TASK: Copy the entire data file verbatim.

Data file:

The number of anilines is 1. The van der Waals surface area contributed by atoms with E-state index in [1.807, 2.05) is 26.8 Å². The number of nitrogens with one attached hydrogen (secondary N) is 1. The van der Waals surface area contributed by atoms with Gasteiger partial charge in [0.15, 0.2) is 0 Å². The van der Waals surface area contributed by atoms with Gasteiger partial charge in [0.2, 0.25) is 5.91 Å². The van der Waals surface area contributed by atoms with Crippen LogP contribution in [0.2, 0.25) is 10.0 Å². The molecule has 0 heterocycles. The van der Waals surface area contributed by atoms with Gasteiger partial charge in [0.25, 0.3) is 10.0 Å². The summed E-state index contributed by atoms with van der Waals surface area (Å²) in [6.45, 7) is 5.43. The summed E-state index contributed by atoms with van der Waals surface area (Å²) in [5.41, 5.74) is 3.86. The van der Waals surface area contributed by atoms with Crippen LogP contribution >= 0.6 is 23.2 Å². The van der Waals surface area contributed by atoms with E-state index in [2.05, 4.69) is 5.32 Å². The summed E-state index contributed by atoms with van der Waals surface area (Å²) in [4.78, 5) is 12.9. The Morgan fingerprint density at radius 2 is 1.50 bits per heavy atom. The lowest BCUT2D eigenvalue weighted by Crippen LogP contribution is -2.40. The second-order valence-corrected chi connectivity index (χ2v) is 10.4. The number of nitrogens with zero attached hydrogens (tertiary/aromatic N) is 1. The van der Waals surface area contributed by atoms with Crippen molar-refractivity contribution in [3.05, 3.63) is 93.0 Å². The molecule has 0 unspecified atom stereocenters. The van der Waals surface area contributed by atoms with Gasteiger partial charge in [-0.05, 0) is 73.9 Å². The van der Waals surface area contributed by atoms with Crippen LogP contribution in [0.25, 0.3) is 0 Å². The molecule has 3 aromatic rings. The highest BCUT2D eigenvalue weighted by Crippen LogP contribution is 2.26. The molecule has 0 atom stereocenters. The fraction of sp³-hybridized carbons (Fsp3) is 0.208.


The number of anilines is 1. The van der Waals surface area contributed by atoms with E-state index in [1.807, 2.05) is 26.8 Å². The number of nitrogens with one attached hydrogen (secondary N) is 1. The van der Waals surface area contributed by atoms with Gasteiger partial charge in [0.15, 0.2) is 0 Å². The van der Waals surface area contributed by atoms with Gasteiger partial charge in [0.2, 0.25) is 5.91 Å². The van der Waals surface area contributed by atoms with Crippen LogP contribution in [0.2, 0.25) is 10.0 Å². The molecule has 0 heterocycles. The van der Waals surface area contributed by atoms with Gasteiger partial charge in [0.25, 0.3) is 10.0 Å². The summed E-state index contributed by atoms with van der Waals surface area (Å²) in [6.45, 7) is 5.43. The summed E-state index contributed by atoms with van der Waals surface area (Å²) in [5.41, 5.74) is 3.86. The van der Waals surface area contributed by atoms with Crippen LogP contribution >= 0.6 is 23.2 Å². The van der Waals surface area contributed by atoms with E-state index in [2.05, 4.69) is 5.32 Å². The summed E-state index contributed by atoms with van der Waals surface area (Å²) in [4.78, 5) is 12.9. The Morgan fingerprint density at radius 2 is 1.50 bits per heavy atom. The lowest BCUT2D eigenvalue weighted by Crippen LogP contribution is -2.40. The second-order valence-corrected chi connectivity index (χ2v) is 10.4. The number of nitrogens with zero attached hydrogens (tertiary/aromatic N) is 1. The van der Waals surface area contributed by atoms with Crippen molar-refractivity contribution in [3.05, 3.63) is 93.0 Å². The molecule has 0 unspecified atom stereocenters. The van der Waals surface area contributed by atoms with Gasteiger partial charge in [-0.05, 0) is 73.9 Å². The van der Waals surface area contributed by atoms with Crippen LogP contribution in [0.25, 0.3) is 0 Å². The molecule has 3 aromatic rings. The highest BCUT2D eigenvalue weighted by Crippen LogP contribution is 2.26. The molecule has 0 atom stereocenters. The fraction of sp³-hybridized carbons (Fsp3) is 0.208.